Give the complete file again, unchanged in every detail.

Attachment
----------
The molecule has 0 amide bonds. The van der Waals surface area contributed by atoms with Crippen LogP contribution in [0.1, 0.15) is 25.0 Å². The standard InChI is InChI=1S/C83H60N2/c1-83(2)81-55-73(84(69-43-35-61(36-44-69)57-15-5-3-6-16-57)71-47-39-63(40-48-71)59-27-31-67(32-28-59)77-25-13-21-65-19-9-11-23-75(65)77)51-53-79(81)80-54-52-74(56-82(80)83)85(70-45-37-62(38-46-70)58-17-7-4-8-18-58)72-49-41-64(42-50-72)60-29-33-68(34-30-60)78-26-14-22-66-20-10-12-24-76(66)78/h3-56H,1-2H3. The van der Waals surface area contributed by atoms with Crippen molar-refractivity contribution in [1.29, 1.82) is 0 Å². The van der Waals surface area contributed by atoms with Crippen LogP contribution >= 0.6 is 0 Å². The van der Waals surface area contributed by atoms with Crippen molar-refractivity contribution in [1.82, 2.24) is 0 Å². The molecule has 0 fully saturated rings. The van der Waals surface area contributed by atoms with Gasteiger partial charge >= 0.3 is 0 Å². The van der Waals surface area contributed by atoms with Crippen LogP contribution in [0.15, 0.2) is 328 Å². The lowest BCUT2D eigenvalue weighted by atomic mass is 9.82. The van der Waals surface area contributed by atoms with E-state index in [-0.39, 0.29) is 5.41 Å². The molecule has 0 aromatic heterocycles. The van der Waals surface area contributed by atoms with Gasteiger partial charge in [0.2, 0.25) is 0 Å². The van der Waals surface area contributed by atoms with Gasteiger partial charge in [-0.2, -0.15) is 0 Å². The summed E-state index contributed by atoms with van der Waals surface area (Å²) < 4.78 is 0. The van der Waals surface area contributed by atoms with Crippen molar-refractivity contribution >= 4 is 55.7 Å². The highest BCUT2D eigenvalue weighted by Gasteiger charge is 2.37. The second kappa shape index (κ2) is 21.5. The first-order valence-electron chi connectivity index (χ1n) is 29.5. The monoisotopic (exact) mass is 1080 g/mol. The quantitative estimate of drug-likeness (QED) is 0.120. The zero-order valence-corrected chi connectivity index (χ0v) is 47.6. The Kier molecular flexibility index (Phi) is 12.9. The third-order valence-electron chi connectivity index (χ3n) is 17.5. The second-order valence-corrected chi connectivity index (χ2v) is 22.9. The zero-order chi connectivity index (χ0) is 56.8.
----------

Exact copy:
The molecule has 0 amide bonds. The van der Waals surface area contributed by atoms with Crippen LogP contribution in [0.1, 0.15) is 25.0 Å². The standard InChI is InChI=1S/C83H60N2/c1-83(2)81-55-73(84(69-43-35-61(36-44-69)57-15-5-3-6-16-57)71-47-39-63(40-48-71)59-27-31-67(32-28-59)77-25-13-21-65-19-9-11-23-75(65)77)51-53-79(81)80-54-52-74(56-82(80)83)85(70-45-37-62(38-46-70)58-17-7-4-8-18-58)72-49-41-64(42-50-72)60-29-33-68(34-30-60)78-26-14-22-66-20-10-12-24-76(66)78/h3-56H,1-2H3. The van der Waals surface area contributed by atoms with Crippen molar-refractivity contribution in [1.29, 1.82) is 0 Å². The van der Waals surface area contributed by atoms with Crippen LogP contribution >= 0.6 is 0 Å². The van der Waals surface area contributed by atoms with Crippen molar-refractivity contribution in [1.82, 2.24) is 0 Å². The molecule has 0 fully saturated rings. The van der Waals surface area contributed by atoms with Gasteiger partial charge >= 0.3 is 0 Å². The van der Waals surface area contributed by atoms with Crippen LogP contribution in [0.15, 0.2) is 328 Å². The lowest BCUT2D eigenvalue weighted by atomic mass is 9.82. The van der Waals surface area contributed by atoms with E-state index in [-0.39, 0.29) is 5.41 Å². The molecule has 0 aromatic heterocycles. The van der Waals surface area contributed by atoms with Gasteiger partial charge in [0.2, 0.25) is 0 Å². The van der Waals surface area contributed by atoms with Gasteiger partial charge in [-0.2, -0.15) is 0 Å². The summed E-state index contributed by atoms with van der Waals surface area (Å²) < 4.78 is 0. The van der Waals surface area contributed by atoms with Crippen molar-refractivity contribution >= 4 is 55.7 Å². The highest BCUT2D eigenvalue weighted by Gasteiger charge is 2.37. The second kappa shape index (κ2) is 21.5. The first-order valence-electron chi connectivity index (χ1n) is 29.5. The monoisotopic (exact) mass is 1080 g/mol. The quantitative estimate of drug-likeness (QED) is 0.120. The zero-order valence-corrected chi connectivity index (χ0v) is 47.6. The Kier molecular flexibility index (Phi) is 12.9. The third-order valence-electron chi connectivity index (χ3n) is 17.5. The second-order valence-corrected chi connectivity index (χ2v) is 22.9. The zero-order chi connectivity index (χ0) is 56.8.